Are you like other people who think that exposure to asbestos doesn't happen to "ordinary" people anymore? Most people only hear about this toxic substance when it's found during demolitions or renovations of older buildings. Moreover, people who end up suffering from diseases such as mesothelioma are older men who worked blue-collar jobs decades ago. Right?
That simply isn't the case anymore. Younger generations, including yours, still run the risk of suffering from asbestos-related illnesses even after widespread use of the substance stopped, but the chances aren't as high as they used to be. That could change if proposed changes to the current policies of the Environmental Protection Agency happen.
What changes are the EPA proposing?
The EPA may allow companies to import, manufacture and process new products containing asbestos. The agency will require companies to evaluate what health dangers could occur from direct exposure to the toxic substance first, but that may not be enough to protect you or anyone else. In the past, workers and those close to them received no warnings about the health risks of exposure, and many of them paid the price later in life.
Workers spent their days around the substance and brought it home to their families on their clothing and their person. Occupational exposure risked more than just the lives of the employees themselves. If manufacturing with asbestos recommences, you and everyone else ought to have a full understanding of the risks and the diseases you could contract from exposure. Employers should also provide the best possible safety equipment and training in an attempt to reduce the possibility of health issues later.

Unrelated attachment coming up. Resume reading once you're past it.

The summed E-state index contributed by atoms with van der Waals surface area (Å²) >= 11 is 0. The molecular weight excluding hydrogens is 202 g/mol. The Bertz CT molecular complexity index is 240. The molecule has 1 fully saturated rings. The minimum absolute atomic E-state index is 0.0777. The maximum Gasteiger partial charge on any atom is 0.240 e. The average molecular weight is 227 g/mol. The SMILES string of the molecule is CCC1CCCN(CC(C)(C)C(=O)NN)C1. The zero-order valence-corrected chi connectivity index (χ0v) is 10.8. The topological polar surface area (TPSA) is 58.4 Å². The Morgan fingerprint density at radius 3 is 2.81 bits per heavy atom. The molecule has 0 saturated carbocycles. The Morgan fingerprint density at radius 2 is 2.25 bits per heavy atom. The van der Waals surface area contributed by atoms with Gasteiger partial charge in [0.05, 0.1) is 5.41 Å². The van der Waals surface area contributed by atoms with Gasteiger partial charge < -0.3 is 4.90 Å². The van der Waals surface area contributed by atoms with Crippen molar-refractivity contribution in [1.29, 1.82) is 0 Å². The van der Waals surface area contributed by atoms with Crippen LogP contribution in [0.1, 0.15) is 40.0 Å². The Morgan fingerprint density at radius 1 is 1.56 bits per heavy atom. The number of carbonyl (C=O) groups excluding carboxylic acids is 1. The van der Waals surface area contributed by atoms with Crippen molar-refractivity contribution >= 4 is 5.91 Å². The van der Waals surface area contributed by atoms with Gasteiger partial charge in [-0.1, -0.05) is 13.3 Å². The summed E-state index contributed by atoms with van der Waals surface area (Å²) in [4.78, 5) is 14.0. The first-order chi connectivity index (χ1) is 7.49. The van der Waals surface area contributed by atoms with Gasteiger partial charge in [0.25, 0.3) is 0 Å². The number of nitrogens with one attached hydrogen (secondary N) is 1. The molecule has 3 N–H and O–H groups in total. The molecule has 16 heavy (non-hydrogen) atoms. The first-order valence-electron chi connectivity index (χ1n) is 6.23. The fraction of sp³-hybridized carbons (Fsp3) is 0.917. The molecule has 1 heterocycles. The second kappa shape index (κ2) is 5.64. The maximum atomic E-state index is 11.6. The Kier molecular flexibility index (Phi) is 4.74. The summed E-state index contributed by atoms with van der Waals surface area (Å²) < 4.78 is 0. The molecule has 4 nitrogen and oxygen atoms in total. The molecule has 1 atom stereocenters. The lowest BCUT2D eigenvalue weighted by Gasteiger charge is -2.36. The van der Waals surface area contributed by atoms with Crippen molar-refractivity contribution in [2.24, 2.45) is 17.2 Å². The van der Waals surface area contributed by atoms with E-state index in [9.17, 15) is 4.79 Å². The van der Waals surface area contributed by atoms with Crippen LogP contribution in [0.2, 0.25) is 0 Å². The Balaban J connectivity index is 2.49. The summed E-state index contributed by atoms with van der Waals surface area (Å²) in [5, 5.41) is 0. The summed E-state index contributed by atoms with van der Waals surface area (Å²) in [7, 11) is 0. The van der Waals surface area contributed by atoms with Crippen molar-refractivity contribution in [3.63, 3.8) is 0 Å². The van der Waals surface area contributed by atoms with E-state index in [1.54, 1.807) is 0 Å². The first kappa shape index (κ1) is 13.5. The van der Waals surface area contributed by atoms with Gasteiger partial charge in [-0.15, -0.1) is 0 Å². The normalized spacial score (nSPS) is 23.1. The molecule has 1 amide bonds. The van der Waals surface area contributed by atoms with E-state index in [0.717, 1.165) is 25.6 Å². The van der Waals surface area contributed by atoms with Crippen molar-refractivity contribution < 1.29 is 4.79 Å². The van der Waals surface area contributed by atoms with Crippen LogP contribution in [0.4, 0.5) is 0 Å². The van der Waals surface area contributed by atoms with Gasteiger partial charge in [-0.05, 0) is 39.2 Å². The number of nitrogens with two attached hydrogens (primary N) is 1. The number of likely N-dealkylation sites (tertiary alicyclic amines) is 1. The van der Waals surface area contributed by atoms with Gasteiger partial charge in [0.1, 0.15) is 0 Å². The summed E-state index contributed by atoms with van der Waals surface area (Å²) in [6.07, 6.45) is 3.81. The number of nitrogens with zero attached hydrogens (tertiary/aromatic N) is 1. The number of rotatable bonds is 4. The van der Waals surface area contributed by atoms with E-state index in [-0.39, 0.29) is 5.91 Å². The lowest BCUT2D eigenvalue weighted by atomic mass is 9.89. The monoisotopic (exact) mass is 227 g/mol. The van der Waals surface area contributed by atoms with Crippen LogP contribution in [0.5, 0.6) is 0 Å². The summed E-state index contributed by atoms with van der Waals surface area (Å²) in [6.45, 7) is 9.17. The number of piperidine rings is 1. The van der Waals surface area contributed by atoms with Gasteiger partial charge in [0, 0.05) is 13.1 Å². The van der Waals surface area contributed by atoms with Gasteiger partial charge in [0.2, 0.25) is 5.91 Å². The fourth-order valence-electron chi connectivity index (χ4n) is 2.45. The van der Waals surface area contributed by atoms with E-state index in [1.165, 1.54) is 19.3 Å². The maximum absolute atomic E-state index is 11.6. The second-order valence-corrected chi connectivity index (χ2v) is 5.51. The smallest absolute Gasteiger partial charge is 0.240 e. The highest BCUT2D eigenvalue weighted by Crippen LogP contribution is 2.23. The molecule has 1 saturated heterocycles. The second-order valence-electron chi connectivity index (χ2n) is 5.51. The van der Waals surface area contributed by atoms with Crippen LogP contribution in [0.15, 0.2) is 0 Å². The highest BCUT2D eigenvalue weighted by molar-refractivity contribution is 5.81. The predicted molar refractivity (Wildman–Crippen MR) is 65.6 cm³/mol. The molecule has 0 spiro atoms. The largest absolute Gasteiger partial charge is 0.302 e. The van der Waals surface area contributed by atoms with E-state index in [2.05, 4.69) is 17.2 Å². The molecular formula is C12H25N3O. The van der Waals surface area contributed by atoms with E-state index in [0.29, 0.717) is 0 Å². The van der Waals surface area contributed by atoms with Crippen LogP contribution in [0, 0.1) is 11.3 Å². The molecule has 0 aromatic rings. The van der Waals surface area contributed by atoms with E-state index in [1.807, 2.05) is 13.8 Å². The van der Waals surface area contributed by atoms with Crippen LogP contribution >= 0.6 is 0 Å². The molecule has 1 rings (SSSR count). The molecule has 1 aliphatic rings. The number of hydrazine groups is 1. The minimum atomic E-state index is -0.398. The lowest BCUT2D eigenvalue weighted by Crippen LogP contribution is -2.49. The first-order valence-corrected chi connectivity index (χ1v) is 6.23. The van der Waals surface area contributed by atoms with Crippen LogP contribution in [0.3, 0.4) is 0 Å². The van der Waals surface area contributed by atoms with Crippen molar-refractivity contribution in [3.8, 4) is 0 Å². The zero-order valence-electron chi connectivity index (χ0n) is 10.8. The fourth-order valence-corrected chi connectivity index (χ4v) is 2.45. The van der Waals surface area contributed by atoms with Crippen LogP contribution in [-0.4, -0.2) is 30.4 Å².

What products could contain asbestos?
The new rule would allow for asbestos in products such as the following:
- Reinforced plastic
- High-grade electrical paper
- Roofing felt
- Sealants and adhesives
- Non-roof and roof coatings
- Pipeline wrap
- Vinyl asbestos floor tiles
Other building materials may also contain the substance such as plasters, insulation, textured paints and mastics. For years, experts have said that products containing asbestos do not cause any harm unless damaged or destroying, which would release dust and fibers into the air that one could ingest and inhale. That may be enough in the short term, but over time, products can degrade and expose new generations who could end up suffering from illnesses related to exposure.